4. Nem
    07/12/2019 / 7:48 AM

    Dead Set from 1980 is a good gateway album, in my opinion.  Europe ’72 was my first as a know-nothing high school freshman in 1982.  The truth is, don’t matter when you start or what you start with…just listen to the music play.

  5. Randy
    07/12/2019 / 8:18 AM

    Growing up we had a few albums and live recordings floating around the house but once the One and Two from the Vault and first couple of Dicks Picks surfaced….I became completely hooked and have never looked back.

  6. CRW
    07/12/2019 / 8:35 AM

    Neither of my Parents were big Dead Heads, but I remember the songs getting played on Fox 97 FM back in the day and I listened to my Dad’s Skeleton CD a few times. Then I saw the band a few times in some sort of format be it Phil & Friends, The Others Ones, The Dead, or Further in the 2000’s. I didn’t really start listening till around the Fare Thee Well Tour and watching the Netflix/Amazon Docs. Then the deep dive started. 

  7. GBB
    07/12/2019 / 10:30 AM

    My folks were super conservative and the Dead imagery didn’t exactly line up with what they wanted me listening to growing up. I vividly remember a party at one of their friends houses when I was probably 10. I found a record collection and saw the Skeletons in the Closet album cover for the first time. It was like the scene in Almost Famous when he finds his sister’s records – it was awesome. Right about that time my dad walked in and “busted me” for trying to listen to the album. A decade later I ran across a Dead album and it all just clicked. Now I listed to them all the time and my parents (who have loosened up now that I’m older) just roll their eyes.

  8. Barron Chandler
    07/12/2019 / 12:01 PM

    The 73-74 sound has become a favorite time for me. Phil’s bass was really prevalent during most of the shows I’ve heard and brought a really cool jazz element to their music at that time. That said, there was a 3 month stretch when Donna was on maternity leave in 74, I think it was October through December(?), and I love to hear those particular shows. Nothing against Donna. I like her backing vocals, but I never liked when she would start to belt out lyrics like during GDTRFB or One More Saturday Night. And, you’re spot on with 77. The month of May in 1977 was simply special. There’s really not a bad show from 77 that I’ve heard. Overall, what you can now find and stream on Spotify has been huge for me. The Dick’s Picks and so on have really created a nice collection of any time period you could ever want.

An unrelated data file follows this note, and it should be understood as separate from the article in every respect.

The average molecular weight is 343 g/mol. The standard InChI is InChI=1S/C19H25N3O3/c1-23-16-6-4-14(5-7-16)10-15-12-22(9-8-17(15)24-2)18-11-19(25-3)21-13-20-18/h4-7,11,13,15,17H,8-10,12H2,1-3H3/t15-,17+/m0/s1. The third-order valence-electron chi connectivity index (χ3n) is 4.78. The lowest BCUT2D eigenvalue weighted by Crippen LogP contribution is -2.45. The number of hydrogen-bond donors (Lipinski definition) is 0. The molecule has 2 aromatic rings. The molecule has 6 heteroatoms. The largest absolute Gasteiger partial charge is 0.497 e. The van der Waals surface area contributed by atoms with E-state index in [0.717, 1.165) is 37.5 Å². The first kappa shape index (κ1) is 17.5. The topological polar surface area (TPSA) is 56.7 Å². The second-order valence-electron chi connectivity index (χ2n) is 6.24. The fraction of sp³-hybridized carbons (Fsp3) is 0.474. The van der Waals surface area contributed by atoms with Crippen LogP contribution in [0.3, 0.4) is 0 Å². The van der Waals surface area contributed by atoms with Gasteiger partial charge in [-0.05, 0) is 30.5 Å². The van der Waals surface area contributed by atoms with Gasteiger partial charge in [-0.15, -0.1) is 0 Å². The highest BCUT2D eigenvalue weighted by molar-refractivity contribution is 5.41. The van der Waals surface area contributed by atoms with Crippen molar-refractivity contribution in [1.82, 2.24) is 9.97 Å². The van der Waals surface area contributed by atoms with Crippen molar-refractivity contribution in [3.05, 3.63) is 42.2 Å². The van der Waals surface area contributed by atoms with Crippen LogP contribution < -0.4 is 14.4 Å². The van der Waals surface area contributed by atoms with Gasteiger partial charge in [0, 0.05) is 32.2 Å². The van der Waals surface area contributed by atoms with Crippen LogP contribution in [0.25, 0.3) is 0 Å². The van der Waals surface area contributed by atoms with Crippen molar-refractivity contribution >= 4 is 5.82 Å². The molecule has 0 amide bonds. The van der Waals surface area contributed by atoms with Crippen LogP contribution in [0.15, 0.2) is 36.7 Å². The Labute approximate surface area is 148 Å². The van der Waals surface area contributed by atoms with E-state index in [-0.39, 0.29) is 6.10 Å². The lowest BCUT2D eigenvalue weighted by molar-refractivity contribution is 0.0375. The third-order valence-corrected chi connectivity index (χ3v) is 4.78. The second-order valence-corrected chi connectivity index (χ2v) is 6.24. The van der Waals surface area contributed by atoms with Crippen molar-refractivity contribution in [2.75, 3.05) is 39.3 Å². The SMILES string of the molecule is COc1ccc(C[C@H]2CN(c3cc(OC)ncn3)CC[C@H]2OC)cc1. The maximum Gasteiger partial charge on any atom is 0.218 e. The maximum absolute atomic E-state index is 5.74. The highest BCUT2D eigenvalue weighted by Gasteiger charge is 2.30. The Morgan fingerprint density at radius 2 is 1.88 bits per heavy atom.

9. JMR
    07/12/2019 / 1:42 PM

    I grew up with The Dead – my first show was in 1981, in utero. I broke my arm drumming along to Terrapin Station when I was about 3 (smashed it against the corner of the brick mantle in our living room). I can’t imagine what it’s like to ‘discover’ them.
    That said, I’ve found the best way to get people turned on to them is to find out what music they currently like — the Dead’s repetoire is so diverse, there’s almost always something similar to what your friend/family/etc. Already listens to. For someone who loves country music, a lot of the Weir/Barlow murder ballads and anything from Working Man’s Dead is perfect. Someone who likes more R&B or funk will probably like Terrapin or Shakedown. Someone who’s into the prog rock, Pink Floyd/Yes thing will really get into some of the cooler Dark Star and Drums/Space recordings that are out there.
    Point is, there’s something for everyone. Going to the shows are great because there’s everyone from people that followed the tours in the 60s and 70s to people who got into it in the past few years and everything in between.

  10. Tanner
    07/12/2019 / 2:56 PM

    A buddy of mine in high school burned me a CD with Friend of the Devil on it and then I heard Truckin shortly after and liked those songs. But it was a fraternity brother my freshman year that had a ton of their albums downloaded from Napster that he gave me that made me a Deadhead. Particularly Europe 72 hooked me. After that I got their American Beauty album and that became one of my favorite albums of all time, and still is. My wife is now a fan and confirms the many reasons I love her when I get in her car and she’s got the Grateful Dead station on SiriusXM on. While she was pregnant with our son he would start kicking and moving anytime we played the Dead and still loves watching their shows and dancing to them. The Dead are multi-generational.

  11. nachdrock
    07/12/2019 / 3:00 PM

    They were just EVERYWHERE at Jewish sleepaway camp in the northeast in the early 90s.  Every single counselor had cases and cases of live tapes.  I don’t remember what made it click for me but listening to the dead (and later phish) was just part of life up there in the summer.  I do remember buying Skeletons in the Closet on CD with my mom when I was like 12.  Never looked back.

  12. 07/12/2019 / 4:16 PM


  13. Nerfy
    07/13/2019 / 8:09 AM

    ” Hundred Year Hall” (Germany ’72…s three cd set) is another superb example of the band in great form.

  14. JPW
    07/13/2019 / 8:45 AM

    This all good—only thing I would add for an aspiring fan; find a couple songs you like, then listen to as many different versions of it as you can find. Like Sugaree—then see how different it sounds in 74, 81 and 90. Check the common live suites as well like Scar/Fire, China/Rider and my fav, Help/Slip/Franklin. One from the Vault 8/13/75 was my gateway. 

  15. Jay
    07/13/2019 / 6:12 PM

    IMO, the real primer is Europe 72. 

  16. JTS
    07/14/2019 / 7:50 AM

    In high school in the late 80s one of my best friends had been turned on to the dead by his cool uncle who lived in the Bay Area and had been going to shows since 73. My friend told me if I bought the skeletons from the closet CD and didn’t like it that he would pay for it. I bought it and listened to it on a portable CD player on the ride to go visit my older brother at Virginia Tech. The grateful dead has provided the soundtrack to my life since that day. I collected tapes (analog and DAT) and went to as many dead and Jerry band shows as I could from the late 80s until Jerry died. My musical taste is still 95% dead. I have a hard drive with over 1000 dead shows on it and that’s what plays any time I have music on. When people ask me what kind of music I like my response is “I listen to both kinds of music, the Grateful Dead and Jerry Garcia Band”.  Needless to say my friend didn’t have to pay for the cd for me. Best gift I’ve ever bought for myself. A big thanks to Greg who is still one of my best friends to this day.